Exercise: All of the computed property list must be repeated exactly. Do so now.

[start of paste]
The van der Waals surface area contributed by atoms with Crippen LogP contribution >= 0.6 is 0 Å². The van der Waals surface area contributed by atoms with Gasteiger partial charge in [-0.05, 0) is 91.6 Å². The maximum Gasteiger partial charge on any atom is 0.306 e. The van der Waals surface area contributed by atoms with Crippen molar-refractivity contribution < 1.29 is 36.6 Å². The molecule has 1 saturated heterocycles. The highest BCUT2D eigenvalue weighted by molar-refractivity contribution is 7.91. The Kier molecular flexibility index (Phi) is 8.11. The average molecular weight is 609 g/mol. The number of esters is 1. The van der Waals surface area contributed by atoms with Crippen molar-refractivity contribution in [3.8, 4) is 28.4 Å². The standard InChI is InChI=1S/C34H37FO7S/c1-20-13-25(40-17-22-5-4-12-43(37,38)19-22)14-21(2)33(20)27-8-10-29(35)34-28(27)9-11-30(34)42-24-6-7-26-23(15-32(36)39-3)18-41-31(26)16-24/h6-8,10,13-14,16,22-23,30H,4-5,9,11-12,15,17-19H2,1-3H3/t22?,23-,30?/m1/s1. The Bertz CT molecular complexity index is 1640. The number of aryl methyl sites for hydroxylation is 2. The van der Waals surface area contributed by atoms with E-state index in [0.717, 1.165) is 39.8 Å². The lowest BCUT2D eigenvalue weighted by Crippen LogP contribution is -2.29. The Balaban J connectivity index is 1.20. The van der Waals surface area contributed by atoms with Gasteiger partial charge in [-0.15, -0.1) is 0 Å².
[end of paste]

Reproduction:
The van der Waals surface area contributed by atoms with Crippen LogP contribution >= 0.6 is 0 Å². The van der Waals surface area contributed by atoms with Gasteiger partial charge in [-0.05, 0) is 91.6 Å². The maximum Gasteiger partial charge on any atom is 0.306 e. The van der Waals surface area contributed by atoms with Crippen molar-refractivity contribution < 1.29 is 36.6 Å². The molecule has 1 saturated heterocycles. The highest BCUT2D eigenvalue weighted by molar-refractivity contribution is 7.91. The Kier molecular flexibility index (Phi) is 8.11. The average molecular weight is 609 g/mol. The number of esters is 1. The van der Waals surface area contributed by atoms with Crippen molar-refractivity contribution in [3.8, 4) is 28.4 Å². The standard InChI is InChI=1S/C34H37FO7S/c1-20-13-25(40-17-22-5-4-12-43(37,38)19-22)14-21(2)33(20)27-8-10-29(35)34-28(27)9-11-30(34)42-24-6-7-26-23(15-32(36)39-3)18-41-31(26)16-24/h6-8,10,13-14,16,22-23,30H,4-5,9,11-12,15,17-19H2,1-3H3/t22?,23-,30?/m1/s1. The Bertz CT molecular complexity index is 1640. The number of aryl methyl sites for hydroxylation is 2. The van der Waals surface area contributed by atoms with E-state index in [0.717, 1.165) is 39.8 Å². The lowest BCUT2D eigenvalue weighted by Crippen LogP contribution is -2.29. The Balaban J connectivity index is 1.20. The van der Waals surface area contributed by atoms with Gasteiger partial charge in [-0.15, -0.1) is 0 Å².